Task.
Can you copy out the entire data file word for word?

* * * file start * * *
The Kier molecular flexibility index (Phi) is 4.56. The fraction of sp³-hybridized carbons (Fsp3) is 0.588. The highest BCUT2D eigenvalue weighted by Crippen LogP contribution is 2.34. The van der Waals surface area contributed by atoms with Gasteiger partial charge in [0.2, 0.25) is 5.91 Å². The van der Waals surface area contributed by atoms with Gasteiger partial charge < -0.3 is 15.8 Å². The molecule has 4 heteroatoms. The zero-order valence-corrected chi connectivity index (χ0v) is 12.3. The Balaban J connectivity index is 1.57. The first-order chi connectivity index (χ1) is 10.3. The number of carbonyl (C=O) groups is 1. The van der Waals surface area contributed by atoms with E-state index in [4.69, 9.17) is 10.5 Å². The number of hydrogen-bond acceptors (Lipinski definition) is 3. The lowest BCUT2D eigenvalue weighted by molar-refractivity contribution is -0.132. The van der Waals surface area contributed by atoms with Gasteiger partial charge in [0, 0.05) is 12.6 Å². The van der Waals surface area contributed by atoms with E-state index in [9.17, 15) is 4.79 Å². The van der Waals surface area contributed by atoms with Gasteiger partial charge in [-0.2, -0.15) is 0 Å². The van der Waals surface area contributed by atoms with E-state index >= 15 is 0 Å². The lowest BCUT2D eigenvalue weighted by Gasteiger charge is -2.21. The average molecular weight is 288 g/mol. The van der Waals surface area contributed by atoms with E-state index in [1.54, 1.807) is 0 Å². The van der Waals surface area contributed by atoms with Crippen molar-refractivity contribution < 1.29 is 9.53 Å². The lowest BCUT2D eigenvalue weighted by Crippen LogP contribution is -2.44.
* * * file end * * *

The Kier molecular flexibility index (Phi) is 4.56. The fraction of sp³-hybridized carbons (Fsp3) is 0.588. The highest BCUT2D eigenvalue weighted by Crippen LogP contribution is 2.34. The van der Waals surface area contributed by atoms with Gasteiger partial charge in [0.2, 0.25) is 5.91 Å². The van der Waals surface area contributed by atoms with Gasteiger partial charge < -0.3 is 15.8 Å². The molecule has 4 heteroatoms. The zero-order valence-corrected chi connectivity index (χ0v) is 12.3. The Balaban J connectivity index is 1.57. The first-order chi connectivity index (χ1) is 10.3. The number of carbonyl (C=O) groups is 1. The van der Waals surface area contributed by atoms with E-state index in [4.69, 9.17) is 10.5 Å². The number of hydrogen-bond acceptors (Lipinski definition) is 3. The lowest BCUT2D eigenvalue weighted by molar-refractivity contribution is -0.132. The van der Waals surface area contributed by atoms with Gasteiger partial charge in [0, 0.05) is 12.6 Å². The van der Waals surface area contributed by atoms with E-state index in [9.17, 15) is 4.79 Å². The van der Waals surface area contributed by atoms with Gasteiger partial charge in [-0.2, -0.15) is 0 Å². The van der Waals surface area contributed by atoms with E-state index >= 15 is 0 Å². The lowest BCUT2D eigenvalue weighted by Gasteiger charge is -2.21. The average molecular weight is 288 g/mol. The van der Waals surface area contributed by atoms with E-state index in [1.54, 1.807) is 0 Å². The van der Waals surface area contributed by atoms with Crippen molar-refractivity contribution < 1.29 is 9.53 Å². The lowest BCUT2D eigenvalue weighted by Crippen LogP contribution is -2.44.